Online Class can be an easy "A" for cheaters

<p>I took online class at UW and I didn't like it at all. I would rather sit in lecture and quiz sections. I don't think I could learn as much as I could when I was face-to-face with a professor.</p>

<p>My S will be taking an online Music Appreciation course this summer. The course explanation says they give you two chances to take the quiz (you can improve your grade if you aren't happy with the first result.)</p>

<p>Sounds like that isn't really necessary....</p>

<p>I found this article fascinating ("Shadow Scholar" was mentioned in the original article):</p>

<p>The</a> Shadow Scholar - The Chronicle Review - The Chronicle of Higher Education</p>

<p>I only like online classes for classes that I legitimately could not give a rat's ass about (it's only a requirement, something like a BS required humanities class). The temptation and ease of cheating is why.</p>

<p>I thought the entire point of an online class was to understand the concepts and materials presented. From my perspective, my instructors have made the material in online quizzes and tests extremely obscure and difficult in order to prevent cheating. Intern, students do bad which usually results in the instructor adding 2 or 3 points to the quiz or test. How fair is that? I take my time reading and outlining the chapter, memorizing names, places and dates, only to find that I got a 65% on a quiz due to the obscure wording of definitions. I could go on and on about the subject of world religions from the 3 chapters we have covered so far. But according to my grade, I don't know the information very well...</p>

<p>I am ashamed to say I know someone, an adult who has a good job as a medical professional, who takes on-line courses for people as a side business. She negotiates a price with them, then takes all their quizzes.</p>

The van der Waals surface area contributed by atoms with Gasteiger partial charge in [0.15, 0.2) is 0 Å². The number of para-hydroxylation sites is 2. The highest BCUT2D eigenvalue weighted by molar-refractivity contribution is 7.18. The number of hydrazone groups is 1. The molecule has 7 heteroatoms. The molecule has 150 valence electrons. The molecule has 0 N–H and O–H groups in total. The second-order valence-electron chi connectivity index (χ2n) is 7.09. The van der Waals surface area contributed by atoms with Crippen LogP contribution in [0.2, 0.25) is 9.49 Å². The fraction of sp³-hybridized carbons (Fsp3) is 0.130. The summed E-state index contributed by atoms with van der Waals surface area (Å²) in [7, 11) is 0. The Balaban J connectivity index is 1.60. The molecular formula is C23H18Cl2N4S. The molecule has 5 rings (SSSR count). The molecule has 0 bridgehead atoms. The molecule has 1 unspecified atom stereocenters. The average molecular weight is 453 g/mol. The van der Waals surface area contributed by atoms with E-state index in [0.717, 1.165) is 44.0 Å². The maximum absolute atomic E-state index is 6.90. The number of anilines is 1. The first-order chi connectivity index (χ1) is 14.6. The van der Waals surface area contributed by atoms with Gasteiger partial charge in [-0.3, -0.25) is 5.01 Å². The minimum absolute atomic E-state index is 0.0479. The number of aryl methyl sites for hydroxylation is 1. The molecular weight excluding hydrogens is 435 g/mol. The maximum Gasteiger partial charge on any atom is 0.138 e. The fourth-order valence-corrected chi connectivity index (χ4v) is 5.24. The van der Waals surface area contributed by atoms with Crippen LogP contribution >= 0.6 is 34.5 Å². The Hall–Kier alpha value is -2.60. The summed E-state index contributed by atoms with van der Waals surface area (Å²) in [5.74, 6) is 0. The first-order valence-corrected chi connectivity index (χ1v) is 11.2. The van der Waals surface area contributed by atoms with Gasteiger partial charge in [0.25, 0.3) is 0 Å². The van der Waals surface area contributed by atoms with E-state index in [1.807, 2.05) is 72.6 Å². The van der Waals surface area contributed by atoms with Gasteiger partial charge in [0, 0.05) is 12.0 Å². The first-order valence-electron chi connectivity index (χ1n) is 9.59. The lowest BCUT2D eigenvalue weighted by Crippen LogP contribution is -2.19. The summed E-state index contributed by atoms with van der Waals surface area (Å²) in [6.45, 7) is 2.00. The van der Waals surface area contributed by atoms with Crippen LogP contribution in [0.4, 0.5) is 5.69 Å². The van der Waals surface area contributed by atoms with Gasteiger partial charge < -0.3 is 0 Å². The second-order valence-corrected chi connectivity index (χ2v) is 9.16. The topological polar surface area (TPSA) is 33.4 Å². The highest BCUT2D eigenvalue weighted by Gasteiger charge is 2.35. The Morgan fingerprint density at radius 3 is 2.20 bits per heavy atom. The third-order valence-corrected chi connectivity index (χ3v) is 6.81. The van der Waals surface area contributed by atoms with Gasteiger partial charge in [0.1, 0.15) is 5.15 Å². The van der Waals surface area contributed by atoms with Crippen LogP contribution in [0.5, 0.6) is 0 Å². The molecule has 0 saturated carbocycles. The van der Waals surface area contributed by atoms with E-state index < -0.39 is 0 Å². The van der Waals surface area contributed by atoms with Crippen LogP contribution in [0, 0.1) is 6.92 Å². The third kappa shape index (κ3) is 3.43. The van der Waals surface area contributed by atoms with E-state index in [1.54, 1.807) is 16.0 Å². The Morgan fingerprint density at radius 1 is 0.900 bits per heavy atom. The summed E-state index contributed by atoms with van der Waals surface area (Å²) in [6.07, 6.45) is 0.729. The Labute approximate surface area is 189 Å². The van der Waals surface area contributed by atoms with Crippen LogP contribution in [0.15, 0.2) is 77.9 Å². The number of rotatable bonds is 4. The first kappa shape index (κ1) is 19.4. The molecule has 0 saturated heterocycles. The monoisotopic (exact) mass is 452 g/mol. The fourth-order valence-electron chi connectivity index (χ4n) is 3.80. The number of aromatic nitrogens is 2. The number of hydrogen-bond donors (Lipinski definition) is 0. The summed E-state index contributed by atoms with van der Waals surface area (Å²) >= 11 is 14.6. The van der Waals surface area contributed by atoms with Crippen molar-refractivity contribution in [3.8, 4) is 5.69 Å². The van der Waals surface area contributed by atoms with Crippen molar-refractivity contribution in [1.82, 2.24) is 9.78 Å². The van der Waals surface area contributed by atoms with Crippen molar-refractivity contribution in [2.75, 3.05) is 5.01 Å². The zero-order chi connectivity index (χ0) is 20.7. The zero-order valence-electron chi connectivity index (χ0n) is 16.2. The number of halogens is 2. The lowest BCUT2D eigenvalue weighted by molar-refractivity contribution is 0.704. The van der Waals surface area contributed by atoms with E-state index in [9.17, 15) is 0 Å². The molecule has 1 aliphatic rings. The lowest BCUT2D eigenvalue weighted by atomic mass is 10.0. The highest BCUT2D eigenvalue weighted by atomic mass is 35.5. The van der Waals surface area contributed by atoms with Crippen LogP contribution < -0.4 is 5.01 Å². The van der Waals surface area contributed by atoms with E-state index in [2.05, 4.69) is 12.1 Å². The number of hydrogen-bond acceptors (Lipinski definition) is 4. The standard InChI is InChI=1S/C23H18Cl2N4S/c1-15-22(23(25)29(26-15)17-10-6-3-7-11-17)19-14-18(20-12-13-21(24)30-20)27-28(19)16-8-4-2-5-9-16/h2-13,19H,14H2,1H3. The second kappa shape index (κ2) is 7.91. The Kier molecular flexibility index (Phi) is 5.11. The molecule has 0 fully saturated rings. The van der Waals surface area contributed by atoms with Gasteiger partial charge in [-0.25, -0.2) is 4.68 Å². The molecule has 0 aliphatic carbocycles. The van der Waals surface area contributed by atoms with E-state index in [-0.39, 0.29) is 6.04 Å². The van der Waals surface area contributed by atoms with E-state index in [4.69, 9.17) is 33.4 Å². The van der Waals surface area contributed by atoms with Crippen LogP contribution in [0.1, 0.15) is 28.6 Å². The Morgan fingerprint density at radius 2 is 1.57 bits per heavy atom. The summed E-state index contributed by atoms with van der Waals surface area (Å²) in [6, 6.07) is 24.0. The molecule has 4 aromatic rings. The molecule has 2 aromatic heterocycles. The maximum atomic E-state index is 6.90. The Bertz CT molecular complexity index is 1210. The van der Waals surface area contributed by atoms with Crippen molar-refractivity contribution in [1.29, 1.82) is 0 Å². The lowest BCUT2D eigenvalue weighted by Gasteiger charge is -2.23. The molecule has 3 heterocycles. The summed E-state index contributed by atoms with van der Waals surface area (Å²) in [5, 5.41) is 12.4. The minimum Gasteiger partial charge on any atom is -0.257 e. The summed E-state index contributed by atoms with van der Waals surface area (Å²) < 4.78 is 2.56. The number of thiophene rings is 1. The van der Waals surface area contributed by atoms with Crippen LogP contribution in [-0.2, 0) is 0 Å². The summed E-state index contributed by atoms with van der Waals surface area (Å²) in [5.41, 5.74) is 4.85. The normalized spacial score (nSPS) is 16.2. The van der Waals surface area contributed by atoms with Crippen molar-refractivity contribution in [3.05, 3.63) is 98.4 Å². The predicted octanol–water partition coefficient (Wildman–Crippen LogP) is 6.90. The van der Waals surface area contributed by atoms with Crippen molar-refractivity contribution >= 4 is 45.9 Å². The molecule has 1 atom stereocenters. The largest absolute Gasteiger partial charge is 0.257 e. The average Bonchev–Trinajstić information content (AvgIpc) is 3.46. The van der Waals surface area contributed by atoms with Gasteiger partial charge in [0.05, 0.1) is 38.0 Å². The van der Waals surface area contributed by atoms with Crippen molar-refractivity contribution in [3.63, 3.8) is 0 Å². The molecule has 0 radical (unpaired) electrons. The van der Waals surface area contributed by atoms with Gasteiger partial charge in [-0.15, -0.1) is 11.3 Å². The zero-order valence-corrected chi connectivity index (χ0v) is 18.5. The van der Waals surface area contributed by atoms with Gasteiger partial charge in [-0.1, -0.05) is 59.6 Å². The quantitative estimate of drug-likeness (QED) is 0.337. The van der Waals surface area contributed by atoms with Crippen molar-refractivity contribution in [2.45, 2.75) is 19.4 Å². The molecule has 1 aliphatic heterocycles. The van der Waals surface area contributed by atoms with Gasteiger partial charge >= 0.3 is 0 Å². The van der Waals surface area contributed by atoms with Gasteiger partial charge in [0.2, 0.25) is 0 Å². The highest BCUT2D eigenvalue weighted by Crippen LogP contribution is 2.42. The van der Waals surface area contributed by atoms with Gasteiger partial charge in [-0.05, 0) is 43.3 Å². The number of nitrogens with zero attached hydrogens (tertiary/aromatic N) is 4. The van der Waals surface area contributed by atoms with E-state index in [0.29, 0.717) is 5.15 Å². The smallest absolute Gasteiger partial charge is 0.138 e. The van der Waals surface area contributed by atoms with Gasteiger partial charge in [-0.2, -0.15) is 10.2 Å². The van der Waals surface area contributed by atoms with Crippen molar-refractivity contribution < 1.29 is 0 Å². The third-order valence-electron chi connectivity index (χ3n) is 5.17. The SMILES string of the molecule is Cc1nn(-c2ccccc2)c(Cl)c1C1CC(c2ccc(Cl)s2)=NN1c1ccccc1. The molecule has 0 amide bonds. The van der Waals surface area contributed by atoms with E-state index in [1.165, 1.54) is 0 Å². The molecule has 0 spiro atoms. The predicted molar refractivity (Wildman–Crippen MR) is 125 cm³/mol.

<p>I've taken on-line courses myself. One professor required me to find a local proctor (like a kndly librarian) to whom he mailed the test. At the time, I hadn't yet met the above mentioned course-taker-for-hire, and thought the proctoring thing was a pain in the but. Now in retrospect, I can see why he does it that way.</p>

<p>I've been asked to take two online courses for some one so that they could improve their gpa. I laughed in their face!</p>

<p>redeye, I would've intentionally bombed the quizzes for them, and if there's a discussion board maybe post rude comments.</p>

<p>LutherSetzer--Right....unless someday someone DOES check and you get fired for not having a degree from the institution you claimed to be a graduate of.</p>

<p>Then we'll read about you in the news.</p>

<p>The funny thing is that the cheating can almost be eliminated by requiring that students attend a monitored class to take all finals and midterms. Tests should never be given at home or online.</p>

<p>I took 2 AP onlines this past year and I made 2 easy A's while learning next to nothing in the classes because many of my friends took the same classes and shared work and test answers. It was incredibly easy. Some tests immediately show the correct answers upon their completion, and this page of answers would be emailed to those who still needed to take the tests. Even the tests in which I didn't have answers for I could find the questions and answers online. Big joke. Most of the blame should be put on the teachers of these classes however, for making their tests and work easy to share.</p>

<p>This is an interesting subject. As a former United States Marine, I was only able to fit online classes into my schedule. After leaving the Marines, I just finished my second semester at community college. I honestly think that my online classes were much more difficult than my brick and mortar classes. I attended Penn State so perhaps they have a more rigorous standard than other online schools. All my test were open book but the test were so hard that if you didn't know the material you would have bombed bad. My answers were not online so I really think it comes down to the professors teaching the class. I think some of these colleges that are for profit (ie. University of Phoenix) have professors that are there for the paycheck and not for the students and so they use the exact same test for years, allowing students to copy answers instead of learning the materials.</p>